LG Display’s second quarter operating losses are expected to deepen from the first quarter after failing to close a deal for supplying OLED panels to Huawei’s P30 Pro smartphones, according to financial sector sources on June 18.
LG will have to shoulder most of the costs involved, they forecast, since the contract fell through at the last minute on account of quality issues.
Industry watchers now expect quarterly losses to stand at 300 billion won ($253.8 million), which is bigger than the 132 billion won in the previous quarter.
In particular, Mirae Asset Daewoo Securities’ analyst Kim Cheol-joong who was nearly right on the dot in his forecasts for the display maker’s 1Q operating losses in April, expect LG Display to record an operating loss of 295 billion won.
“There will be a temporary surge in costs related to flexible OLED panels,” he explained, referring to the costs LG Display will likely incur due to the faulty parts. The firm is now in talks with its suppliers for the panels to discuss compensation.
Huawei’s P30 Pro was launched in March this year. LG Display, along with BOE, had been included in the phone’s internal screen software, leading to reports from China that the South Korean manufacturer was a supply partner. The press is now saying that LG Display seems to have decided against supplying smartphone OLED panels to companies other than Apple or LG Electronics.
“This is absolutely untrue,” said an LG Display company official.
The LG affiliate's smartphone display business has been declining on both intensifying competition and deteriorating market conditions. Market research firm IHS Markit data showed that LG Display shipped 12 million such panels in the first quarter of this year. This reflects a 34% decline year-on-year, and the lowest quarterly shipment since 2010. Sales were down in both LTPS LCDs and flexible OLEDs.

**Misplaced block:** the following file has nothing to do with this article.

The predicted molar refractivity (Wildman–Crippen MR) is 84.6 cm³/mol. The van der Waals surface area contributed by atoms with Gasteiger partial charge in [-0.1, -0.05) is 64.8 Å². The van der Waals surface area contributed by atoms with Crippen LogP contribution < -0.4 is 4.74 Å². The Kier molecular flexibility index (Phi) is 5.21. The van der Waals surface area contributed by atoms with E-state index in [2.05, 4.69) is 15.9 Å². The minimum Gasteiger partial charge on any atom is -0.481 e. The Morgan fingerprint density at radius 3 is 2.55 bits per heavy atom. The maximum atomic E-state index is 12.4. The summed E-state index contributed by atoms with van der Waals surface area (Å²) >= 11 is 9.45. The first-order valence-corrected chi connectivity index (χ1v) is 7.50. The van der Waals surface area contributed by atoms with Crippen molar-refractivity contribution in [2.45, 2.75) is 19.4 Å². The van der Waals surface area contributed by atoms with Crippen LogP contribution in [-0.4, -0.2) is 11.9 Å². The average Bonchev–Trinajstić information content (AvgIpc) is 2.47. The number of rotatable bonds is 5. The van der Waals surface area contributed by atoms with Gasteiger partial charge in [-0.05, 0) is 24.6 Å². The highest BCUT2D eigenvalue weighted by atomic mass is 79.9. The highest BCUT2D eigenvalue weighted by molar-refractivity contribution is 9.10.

Overall, the display maker ranked 6th in terms of global sales with a 7.7 percent market share, down from 3rd place in the same period last year with an 8.1 percent stake.
LG Display currently mass produces flexible OLEDs from its E5 production lines in Gumi, and E2 lines in Paju. The panels that didn’t make Huawei’s cut appear to have come from E5, which has a monthly capacity of 15,000 panels at its 6th generation production line. Local display equipment maker Sunic System provided the deposition equipment.
Beginning in Q3, LG Display plans to mass produce OLED panels for automobiles from the E5 lines.
Meanwhile at the E2 lines in Paju, the company plans to produce flexible OLED panels for Apple watches. Displays for the Watch Series 4 that will be the first batch using LTPO TFT technology, is currently being produced here.
The E6 lines in Paju where LG Display is churning out flexible OLEDs for Apple’s iPhones, will begin mass production in the latter half of this year. The deal will be an opportunity to make a turnaround in the smartphone display business, according to industry watchers.
“Apple has given its stamp of approval to the E6-2 line first,” said one source close to LG Display. The products from each of the lines are to be different, he added.
Monthly capacity is 15,000 for 6th generation panels, with the entire E6 line having a capacity of 30,000 panels a month. All the lines use Canon Tokki deposition equipment.
In 2Q, the LTPS LCDs that LG Display supplied to Apple’s iPhones accounted for roughly 85 percent of the firm’s smartphone display shipments. When the LG unit begins to supply flexible OLED panels as well to Apple, the California-based tech company is expected to take up an even bigger portion of LG Display’s smartphone display portfolio.